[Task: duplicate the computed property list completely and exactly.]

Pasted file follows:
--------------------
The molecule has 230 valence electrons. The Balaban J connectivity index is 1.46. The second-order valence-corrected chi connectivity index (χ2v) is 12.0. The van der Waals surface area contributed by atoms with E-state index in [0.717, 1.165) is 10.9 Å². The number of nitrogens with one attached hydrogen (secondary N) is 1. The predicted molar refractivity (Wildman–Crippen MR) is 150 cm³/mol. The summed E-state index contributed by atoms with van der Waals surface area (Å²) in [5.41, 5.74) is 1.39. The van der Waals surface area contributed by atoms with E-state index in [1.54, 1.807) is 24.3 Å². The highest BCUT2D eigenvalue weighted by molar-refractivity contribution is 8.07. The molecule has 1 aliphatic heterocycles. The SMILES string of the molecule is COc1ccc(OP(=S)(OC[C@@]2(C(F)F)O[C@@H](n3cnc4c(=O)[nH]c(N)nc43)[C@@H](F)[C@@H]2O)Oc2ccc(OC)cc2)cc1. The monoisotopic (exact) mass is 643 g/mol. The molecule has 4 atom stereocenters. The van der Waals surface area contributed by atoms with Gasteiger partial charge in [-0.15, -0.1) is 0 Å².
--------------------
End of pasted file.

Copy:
The molecule has 230 valence electrons. The Balaban J connectivity index is 1.46. The second-order valence-corrected chi connectivity index (χ2v) is 12.0. The van der Waals surface area contributed by atoms with E-state index in [0.717, 1.165) is 10.9 Å². The number of nitrogens with one attached hydrogen (secondary N) is 1. The predicted molar refractivity (Wildman–Crippen MR) is 150 cm³/mol. The summed E-state index contributed by atoms with van der Waals surface area (Å²) in [5.41, 5.74) is 1.39. The van der Waals surface area contributed by atoms with E-state index in [1.54, 1.807) is 24.3 Å². The highest BCUT2D eigenvalue weighted by molar-refractivity contribution is 8.07. The molecule has 1 aliphatic heterocycles. The SMILES string of the molecule is COc1ccc(OP(=S)(OC[C@@]2(C(F)F)O[C@@H](n3cnc4c(=O)[nH]c(N)nc43)[C@@H](F)[C@@H]2O)Oc2ccc(OC)cc2)cc1. The monoisotopic (exact) mass is 643 g/mol. The molecule has 4 atom stereocenters. The van der Waals surface area contributed by atoms with Gasteiger partial charge in [-0.15, -0.1) is 0 Å².